I’ve now spent three Christmas seasons in Australia (2005, 2017, and 2018), and have been lucky enough to experience some of the delightful differences between celebrating an Australian vs. an American Christmas.
This year, even though V and I have just been furloughed in 2018’s third government shutdown, we are still having a nice Christmas. Christmas is what you make it – even if you don’t receive many gifts, even when you live in a Muslim country and have to buy your tree from a commercial landscaper in a blizzard for a king’s ransom (true story!), and even when it’s 90 degrees at your southern hemisphere Christmas brunch and you dread turning on the oven.
Christmas in the Foreign Service can be kind of sad sometimes in general. We are far from home, often can’t get time off due to embassy or consulate short-staffing, and the traditions in the host country might range from Christmas wonderland to… Christmas being just another day.
That is why FSOs get used to putting together celebrations with whatever friends, family, traditions, decorations, and typical American holiday foods we can assemble. And we are great at it! Not making the perfect the enemy of the good brings us back to the gratitude, togetherness, and generous spirit of the season that really matters.
This year and last, we have been pretty lucky to be in Australia where you can find a tree, gifts, and even a real pumpkin pie! Although you cannot expect things to be “just like home,” when you spend too much time fretting about what you are missing at home, you fail to notice that those unique things right in front of you are something you may not see again.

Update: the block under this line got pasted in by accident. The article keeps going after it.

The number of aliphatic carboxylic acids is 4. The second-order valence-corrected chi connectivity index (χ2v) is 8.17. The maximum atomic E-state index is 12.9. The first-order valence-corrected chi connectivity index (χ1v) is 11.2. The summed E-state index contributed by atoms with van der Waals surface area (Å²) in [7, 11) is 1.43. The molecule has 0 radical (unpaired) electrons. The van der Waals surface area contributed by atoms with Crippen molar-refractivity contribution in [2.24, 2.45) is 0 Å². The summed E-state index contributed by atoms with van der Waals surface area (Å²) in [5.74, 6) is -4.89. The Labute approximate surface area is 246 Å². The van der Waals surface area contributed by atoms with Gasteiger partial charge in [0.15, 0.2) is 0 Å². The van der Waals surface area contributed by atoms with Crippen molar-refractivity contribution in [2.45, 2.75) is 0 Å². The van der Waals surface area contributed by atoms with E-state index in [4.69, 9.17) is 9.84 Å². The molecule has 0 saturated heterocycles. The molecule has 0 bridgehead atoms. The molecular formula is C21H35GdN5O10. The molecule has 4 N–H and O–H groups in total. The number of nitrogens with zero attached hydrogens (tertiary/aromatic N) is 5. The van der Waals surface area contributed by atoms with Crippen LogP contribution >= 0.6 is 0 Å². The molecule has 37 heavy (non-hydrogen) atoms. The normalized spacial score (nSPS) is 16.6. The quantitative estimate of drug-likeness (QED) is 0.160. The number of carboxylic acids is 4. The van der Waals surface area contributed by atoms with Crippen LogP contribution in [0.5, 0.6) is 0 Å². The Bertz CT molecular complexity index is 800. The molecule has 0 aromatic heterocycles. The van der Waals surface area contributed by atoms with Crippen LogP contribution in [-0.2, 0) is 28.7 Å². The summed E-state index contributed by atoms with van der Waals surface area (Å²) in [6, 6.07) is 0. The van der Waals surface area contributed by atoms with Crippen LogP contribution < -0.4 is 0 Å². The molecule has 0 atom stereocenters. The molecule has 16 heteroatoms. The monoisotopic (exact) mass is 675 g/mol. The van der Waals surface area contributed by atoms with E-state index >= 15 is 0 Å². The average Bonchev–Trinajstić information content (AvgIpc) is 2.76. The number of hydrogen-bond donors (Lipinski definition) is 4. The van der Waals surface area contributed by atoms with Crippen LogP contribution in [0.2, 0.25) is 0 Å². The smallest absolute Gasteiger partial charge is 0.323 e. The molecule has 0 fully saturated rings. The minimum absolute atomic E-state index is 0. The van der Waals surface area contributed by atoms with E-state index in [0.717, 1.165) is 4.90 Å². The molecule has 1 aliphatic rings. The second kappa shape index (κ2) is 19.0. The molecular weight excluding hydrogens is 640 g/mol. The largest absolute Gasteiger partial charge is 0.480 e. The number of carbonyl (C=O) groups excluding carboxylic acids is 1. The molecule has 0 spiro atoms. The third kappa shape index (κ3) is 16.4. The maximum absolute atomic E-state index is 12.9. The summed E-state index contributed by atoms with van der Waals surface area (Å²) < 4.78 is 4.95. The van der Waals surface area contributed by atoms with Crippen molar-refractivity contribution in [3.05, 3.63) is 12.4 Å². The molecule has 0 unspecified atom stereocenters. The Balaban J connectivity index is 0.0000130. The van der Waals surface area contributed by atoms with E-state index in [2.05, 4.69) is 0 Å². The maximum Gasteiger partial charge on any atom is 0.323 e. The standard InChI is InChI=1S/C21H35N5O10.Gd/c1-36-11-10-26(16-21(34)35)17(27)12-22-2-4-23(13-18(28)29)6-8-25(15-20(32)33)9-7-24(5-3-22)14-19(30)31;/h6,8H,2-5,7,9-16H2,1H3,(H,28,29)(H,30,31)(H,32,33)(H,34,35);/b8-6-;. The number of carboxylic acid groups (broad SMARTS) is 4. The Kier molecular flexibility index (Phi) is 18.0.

On Christmas Eve afternoon as I drove home from the beach with sand stuck to my toes and the air conditioning on blast, I grinned and thought, I’m going to miss this. And I’m sure someday in the future as I enjoy a brandy egg nog by the fire at Christmas, I will remember fondly the surfing Santas and sunburns of an Aussie Christmas.
Here are a dozen things – in no particular order – I’ve noticed about the holidays in Australia.
1. Obviously, summer in the southern half of the world is opposite to the northern half. Instead of a June-July-August summer, Australia gets a December-January-February summer. That means Christmas falls smack during beach season, and trips to the beach for the holidays are common. In fact, since kids are out of school for summer, it is common for Australians to go on holiday throughout December and January, right through until after the Australia Day holiday in late January.
2. Um, hello! Being tan and not having to bundle up for New Year’s Eve is a real bonus! (On the flip side, the embassy Fourth of July celebration in the freezing cold is super weird, BTW.)
3. Australians tend to say “Happy Christmas,” rather than “Merry Christmas.”
4. If you grew up in the northern hemisphere, Christmas in Australia really sneaks up on you without the telltale signs of fall leaves and football to let you know it’s getting close. Embassy mailrooms’ annual e-reminders asking personnel to mail U.S.-bound packages by Thanksgiving to beat the rush always inspires a little dread and panic. And when it started getting cold last May/June, I had the weirdest urge to Christmas shop!
5. Christmas cookie frosting doesn’t fare so well in 90 degree Canberra heat! On the plus side, don’t we eat less in the heat? The weather may also explain why instead of cookies and milk, Australian kids put out carrots and beer for Santa and his reindeer on Christmas Eve!
6. A lot of Australians seem to prefer artificial trees. I’m not sure if it is more convenient than buying the live trees that tend to be sold very young here, without many firm branches for all my heavy ornaments, or if it’s weather-related. We have had live trees this year and last, and they really need a lot of water in the summer heat. Ours drinks over a liter per day.
7. And picking up our Christmas tree both years was a little different, too. Last year we got it from Bunnings (Australian version of Home Depot), and V had to tie it to the top of the Nissan himself. Quite a difference weather-wise from the year prior in Uzbekistan, when a blizzard hit the week I needed to find a tree!